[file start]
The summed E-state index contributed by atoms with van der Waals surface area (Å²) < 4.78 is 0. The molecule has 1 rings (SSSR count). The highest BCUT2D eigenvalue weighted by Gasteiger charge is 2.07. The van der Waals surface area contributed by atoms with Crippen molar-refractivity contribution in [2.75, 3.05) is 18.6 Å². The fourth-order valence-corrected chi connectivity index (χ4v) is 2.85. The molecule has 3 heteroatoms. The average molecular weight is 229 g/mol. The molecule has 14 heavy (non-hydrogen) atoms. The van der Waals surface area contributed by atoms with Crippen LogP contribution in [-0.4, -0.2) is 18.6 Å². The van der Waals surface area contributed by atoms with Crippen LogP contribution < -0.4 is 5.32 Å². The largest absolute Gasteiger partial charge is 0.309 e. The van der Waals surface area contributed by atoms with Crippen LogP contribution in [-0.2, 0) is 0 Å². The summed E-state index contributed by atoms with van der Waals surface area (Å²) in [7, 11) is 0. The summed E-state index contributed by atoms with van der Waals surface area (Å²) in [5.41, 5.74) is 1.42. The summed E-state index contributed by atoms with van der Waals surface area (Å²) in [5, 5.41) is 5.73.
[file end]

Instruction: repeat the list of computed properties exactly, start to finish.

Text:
The summed E-state index contributed by atoms with van der Waals surface area (Å²) < 4.78 is 0. The molecule has 1 rings (SSSR count). The highest BCUT2D eigenvalue weighted by Gasteiger charge is 2.07. The van der Waals surface area contributed by atoms with Crippen molar-refractivity contribution in [2.75, 3.05) is 18.6 Å². The fourth-order valence-corrected chi connectivity index (χ4v) is 2.85. The molecule has 3 heteroatoms. The average molecular weight is 229 g/mol. The molecule has 14 heavy (non-hydrogen) atoms. The van der Waals surface area contributed by atoms with Crippen LogP contribution in [-0.4, -0.2) is 18.6 Å². The van der Waals surface area contributed by atoms with Crippen LogP contribution < -0.4 is 5.32 Å². The largest absolute Gasteiger partial charge is 0.309 e. The van der Waals surface area contributed by atoms with Crippen LogP contribution in [-0.2, 0) is 0 Å². The summed E-state index contributed by atoms with van der Waals surface area (Å²) in [7, 11) is 0. The summed E-state index contributed by atoms with van der Waals surface area (Å²) in [5.41, 5.74) is 1.42. The summed E-state index contributed by atoms with van der Waals surface area (Å²) in [5, 5.41) is 5.73.